§ Mr. HORNE
Perhaps as a past-President of the Surveyors' Institution I may be able to show the hon. Gentleman who has just sat down that that is the procedure adopted under the Finance Act, and the President of the Surveyors' Institution, the Master of the Rolls, and the Lord Chief Justice first of all appoint the surveyors whom they think fitted for the work, not all London men, but from all over the 1222 country. Then when particular questions are submitted for arbitration these also come before these three gentlemen, and they, with the knowledge of the facts, choose one of the panel to go down and decide the points. I believe that that system has given universal satisfaction, and I know that all surveyors believe it to have been very valuable and to have done its work extremely well.
§ Colonel GRETTON
There is no doubt this means a very great improvement on the Bill as it originally stood. But it has its defects, as all these new methods of procedure must have. They must lead to some confusion, and also there is difficulty and uncertainty in establishing the general principles upon which this new procedure is to go forward. I think my Amendment, for those reasons, is better than the Amendment which the Government propose to accept, because, after all, you cannot get justice unless pains are taken, and all these short cuts to obtain justice and a right decision lead in the end to very great expense and great expenditure of time. For those reasons I do not think this particular Amendment which the Government propose to accept entirely meets the case. There is another aspect which, I think, should not be lost sight of by the House, if it agrees to this Amendment, and that is that, although the arbitrators are to settle questions of compensation, questions of law, curiously enough, are to be referred to the Commission. The Commission is not a legal Commission; it is not a Court of Law, though they have legal advisers. The Railway and Canal Commission is a Commission to deal with trading matters. It cannot be regarded as a Court of Law. Therefore, I contend that that Commission is not the right body to decide these points of law. It seems to me the right course would be to submit any points of law to the Law Courts, and not to refer them to the Commission, although it has upon it legal advisers. I am, I suppose, to a very great extent in this matter a voice crying in the wilderness. The Government are not even prepared to adopt the procedure of the Lands Clauses Acts. I do agree, however, that the Amendment is an improvement, and I beg to support it.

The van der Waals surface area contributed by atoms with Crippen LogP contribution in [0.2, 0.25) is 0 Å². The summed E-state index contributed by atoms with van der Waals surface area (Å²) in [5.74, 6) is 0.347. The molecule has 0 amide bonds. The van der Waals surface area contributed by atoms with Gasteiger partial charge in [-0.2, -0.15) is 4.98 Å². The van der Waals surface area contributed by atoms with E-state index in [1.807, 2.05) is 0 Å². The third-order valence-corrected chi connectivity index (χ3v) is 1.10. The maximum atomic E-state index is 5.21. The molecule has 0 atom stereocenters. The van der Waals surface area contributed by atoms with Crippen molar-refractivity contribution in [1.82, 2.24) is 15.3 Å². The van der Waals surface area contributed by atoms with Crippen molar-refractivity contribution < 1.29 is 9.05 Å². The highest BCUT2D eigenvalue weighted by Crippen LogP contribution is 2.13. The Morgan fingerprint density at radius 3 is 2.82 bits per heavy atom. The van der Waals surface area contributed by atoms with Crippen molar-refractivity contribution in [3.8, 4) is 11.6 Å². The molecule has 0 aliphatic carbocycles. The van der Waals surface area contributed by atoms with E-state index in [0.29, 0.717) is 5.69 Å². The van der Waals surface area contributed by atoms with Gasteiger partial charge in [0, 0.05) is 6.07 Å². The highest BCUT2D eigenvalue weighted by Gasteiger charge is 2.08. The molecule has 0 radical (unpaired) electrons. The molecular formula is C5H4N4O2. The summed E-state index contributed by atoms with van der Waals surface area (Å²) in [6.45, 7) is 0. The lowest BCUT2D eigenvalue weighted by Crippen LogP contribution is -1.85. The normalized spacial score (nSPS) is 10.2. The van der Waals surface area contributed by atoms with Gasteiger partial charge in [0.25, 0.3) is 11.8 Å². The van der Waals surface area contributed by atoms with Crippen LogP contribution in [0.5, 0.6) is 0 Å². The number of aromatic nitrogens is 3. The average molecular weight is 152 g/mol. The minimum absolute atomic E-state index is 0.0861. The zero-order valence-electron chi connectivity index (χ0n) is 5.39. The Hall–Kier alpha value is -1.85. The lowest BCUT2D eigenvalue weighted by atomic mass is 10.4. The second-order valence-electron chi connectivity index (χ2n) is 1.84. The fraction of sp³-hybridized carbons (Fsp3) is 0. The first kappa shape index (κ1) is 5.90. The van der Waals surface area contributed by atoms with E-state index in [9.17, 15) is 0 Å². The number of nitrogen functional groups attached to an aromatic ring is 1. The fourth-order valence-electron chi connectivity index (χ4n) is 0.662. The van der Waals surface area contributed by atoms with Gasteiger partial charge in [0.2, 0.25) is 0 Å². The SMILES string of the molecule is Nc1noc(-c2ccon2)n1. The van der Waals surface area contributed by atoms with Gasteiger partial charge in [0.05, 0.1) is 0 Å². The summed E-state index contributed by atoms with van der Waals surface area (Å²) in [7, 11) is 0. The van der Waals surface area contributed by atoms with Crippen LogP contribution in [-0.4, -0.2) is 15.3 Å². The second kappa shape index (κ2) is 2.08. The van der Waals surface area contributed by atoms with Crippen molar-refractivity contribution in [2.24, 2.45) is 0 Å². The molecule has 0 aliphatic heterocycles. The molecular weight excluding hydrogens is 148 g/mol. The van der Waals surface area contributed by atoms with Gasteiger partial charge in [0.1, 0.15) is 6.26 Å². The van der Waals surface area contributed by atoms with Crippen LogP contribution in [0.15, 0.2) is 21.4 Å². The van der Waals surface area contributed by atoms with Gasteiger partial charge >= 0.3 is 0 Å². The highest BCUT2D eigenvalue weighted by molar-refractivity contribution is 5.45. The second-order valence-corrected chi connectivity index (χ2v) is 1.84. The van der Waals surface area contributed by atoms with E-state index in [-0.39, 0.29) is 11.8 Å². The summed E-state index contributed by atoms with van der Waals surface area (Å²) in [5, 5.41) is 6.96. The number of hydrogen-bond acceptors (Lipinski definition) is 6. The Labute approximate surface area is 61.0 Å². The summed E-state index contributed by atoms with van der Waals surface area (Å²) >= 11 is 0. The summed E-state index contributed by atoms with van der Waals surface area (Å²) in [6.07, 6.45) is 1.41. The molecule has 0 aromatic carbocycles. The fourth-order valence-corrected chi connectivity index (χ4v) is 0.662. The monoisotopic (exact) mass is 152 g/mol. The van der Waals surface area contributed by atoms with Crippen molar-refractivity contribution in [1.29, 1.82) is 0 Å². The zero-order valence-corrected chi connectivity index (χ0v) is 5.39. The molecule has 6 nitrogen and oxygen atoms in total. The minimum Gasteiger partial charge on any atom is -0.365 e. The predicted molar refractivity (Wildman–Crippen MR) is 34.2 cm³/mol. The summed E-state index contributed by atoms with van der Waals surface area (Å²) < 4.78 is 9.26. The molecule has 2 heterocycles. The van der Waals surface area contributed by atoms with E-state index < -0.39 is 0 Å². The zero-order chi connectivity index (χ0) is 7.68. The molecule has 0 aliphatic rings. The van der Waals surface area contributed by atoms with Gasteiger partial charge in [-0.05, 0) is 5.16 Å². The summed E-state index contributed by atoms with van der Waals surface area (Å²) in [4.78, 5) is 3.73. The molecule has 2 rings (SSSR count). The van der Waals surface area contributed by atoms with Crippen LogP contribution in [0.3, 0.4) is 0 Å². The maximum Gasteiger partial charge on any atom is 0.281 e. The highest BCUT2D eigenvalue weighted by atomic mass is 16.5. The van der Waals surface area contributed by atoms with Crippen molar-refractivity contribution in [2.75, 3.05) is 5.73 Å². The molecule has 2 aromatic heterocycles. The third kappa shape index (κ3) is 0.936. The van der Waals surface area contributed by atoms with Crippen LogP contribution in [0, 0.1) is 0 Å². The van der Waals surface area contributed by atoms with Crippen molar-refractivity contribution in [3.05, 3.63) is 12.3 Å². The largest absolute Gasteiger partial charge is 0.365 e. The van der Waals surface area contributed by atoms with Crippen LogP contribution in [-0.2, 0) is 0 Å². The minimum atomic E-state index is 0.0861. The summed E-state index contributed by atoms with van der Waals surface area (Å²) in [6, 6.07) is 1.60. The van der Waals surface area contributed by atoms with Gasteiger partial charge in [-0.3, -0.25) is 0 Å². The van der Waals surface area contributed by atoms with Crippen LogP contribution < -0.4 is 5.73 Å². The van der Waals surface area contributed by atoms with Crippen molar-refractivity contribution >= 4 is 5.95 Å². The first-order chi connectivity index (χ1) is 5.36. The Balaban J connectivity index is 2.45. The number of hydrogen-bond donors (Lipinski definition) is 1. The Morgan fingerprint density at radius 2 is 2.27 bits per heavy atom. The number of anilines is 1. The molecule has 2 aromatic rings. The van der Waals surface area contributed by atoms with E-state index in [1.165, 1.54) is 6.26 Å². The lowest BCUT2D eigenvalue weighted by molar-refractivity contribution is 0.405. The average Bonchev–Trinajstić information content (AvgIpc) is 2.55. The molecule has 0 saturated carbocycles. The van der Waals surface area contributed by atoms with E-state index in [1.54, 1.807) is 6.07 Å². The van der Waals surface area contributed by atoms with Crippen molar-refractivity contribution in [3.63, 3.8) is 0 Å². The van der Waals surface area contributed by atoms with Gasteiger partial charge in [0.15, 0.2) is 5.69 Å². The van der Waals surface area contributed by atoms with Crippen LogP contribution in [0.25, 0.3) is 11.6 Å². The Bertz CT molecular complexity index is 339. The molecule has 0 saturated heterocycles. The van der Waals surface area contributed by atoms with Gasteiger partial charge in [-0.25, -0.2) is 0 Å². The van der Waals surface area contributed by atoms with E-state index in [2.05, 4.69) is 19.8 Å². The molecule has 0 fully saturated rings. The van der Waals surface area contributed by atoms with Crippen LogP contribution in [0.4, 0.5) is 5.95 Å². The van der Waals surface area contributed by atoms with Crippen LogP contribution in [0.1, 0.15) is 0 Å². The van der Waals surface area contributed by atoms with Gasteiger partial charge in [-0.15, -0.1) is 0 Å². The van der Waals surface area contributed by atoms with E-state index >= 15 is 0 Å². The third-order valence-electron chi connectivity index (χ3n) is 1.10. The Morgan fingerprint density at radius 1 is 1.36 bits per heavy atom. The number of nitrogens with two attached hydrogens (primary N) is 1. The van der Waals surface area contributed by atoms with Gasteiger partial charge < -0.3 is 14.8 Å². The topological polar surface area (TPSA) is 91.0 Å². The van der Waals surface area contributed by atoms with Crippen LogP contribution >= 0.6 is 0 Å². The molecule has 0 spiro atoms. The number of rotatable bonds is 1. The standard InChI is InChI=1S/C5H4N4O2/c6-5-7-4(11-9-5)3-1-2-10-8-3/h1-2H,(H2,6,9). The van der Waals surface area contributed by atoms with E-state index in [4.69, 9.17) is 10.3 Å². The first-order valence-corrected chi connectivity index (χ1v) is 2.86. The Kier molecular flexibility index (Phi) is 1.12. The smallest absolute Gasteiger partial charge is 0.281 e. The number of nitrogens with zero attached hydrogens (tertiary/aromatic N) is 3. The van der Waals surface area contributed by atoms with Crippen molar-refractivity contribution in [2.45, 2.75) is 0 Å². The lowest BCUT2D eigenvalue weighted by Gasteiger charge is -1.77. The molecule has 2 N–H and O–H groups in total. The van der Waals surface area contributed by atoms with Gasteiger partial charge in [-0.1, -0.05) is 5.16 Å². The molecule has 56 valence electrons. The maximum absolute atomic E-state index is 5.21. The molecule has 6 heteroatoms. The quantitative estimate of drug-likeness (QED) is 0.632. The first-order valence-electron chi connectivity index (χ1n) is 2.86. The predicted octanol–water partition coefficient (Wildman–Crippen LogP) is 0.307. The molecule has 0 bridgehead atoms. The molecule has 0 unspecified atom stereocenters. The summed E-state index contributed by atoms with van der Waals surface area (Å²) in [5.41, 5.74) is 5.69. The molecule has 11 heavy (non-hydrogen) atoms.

§ Mr. BOYTON
Since the Government are prepared to agree to the principle of arbitration, I am not very particular as to the method adopted. I have an Amendment on the Paper that the selection of 1223 the arbitrator should be left, in default of agreement, to the President of the Surveyors' Institution. I should have been quite satisfied and would have had every confidence in the selection by that gentleman, whoever he might happen to be at the time; but if the learned Solicitor-General thinks it would be placing too much power in the hands of any individual, then I am quite satisfied that the Amendment of the hon. Member for Guildford (Mr. Home) will answer, perhaps, as well for this tribunal, as it has done in connection with the Finance Act. Therefore, I will offer no objection, and only thank the Government for conceding the principle of arbitration. So long as it is conceded, and so long as there is mutual agreement, or, failing mutual agreement, a reference to some person or persons who will select an arbitrator, then I feel quite satisfied as to the future of the Bill.
§ Sir G. CAVE
It is not our intention or desire that a particular referee shall be chosen from the panel by the Commission. The effect, I think, of the Amendment is that the referee is chosen according to the rules made in the same way as under the Finance Act, but I will suggest words to make it quite clear. I suggest to my hon. Friend that he should put before the word "chosen" in his Amendment "such referee to be." Then it would be quite clear. You then get this effect, that the Reference Committee appoint a panel, the particular referee is chosen according to the rules, and then the Commission formally appoint him. They do not select him, but just appoint him.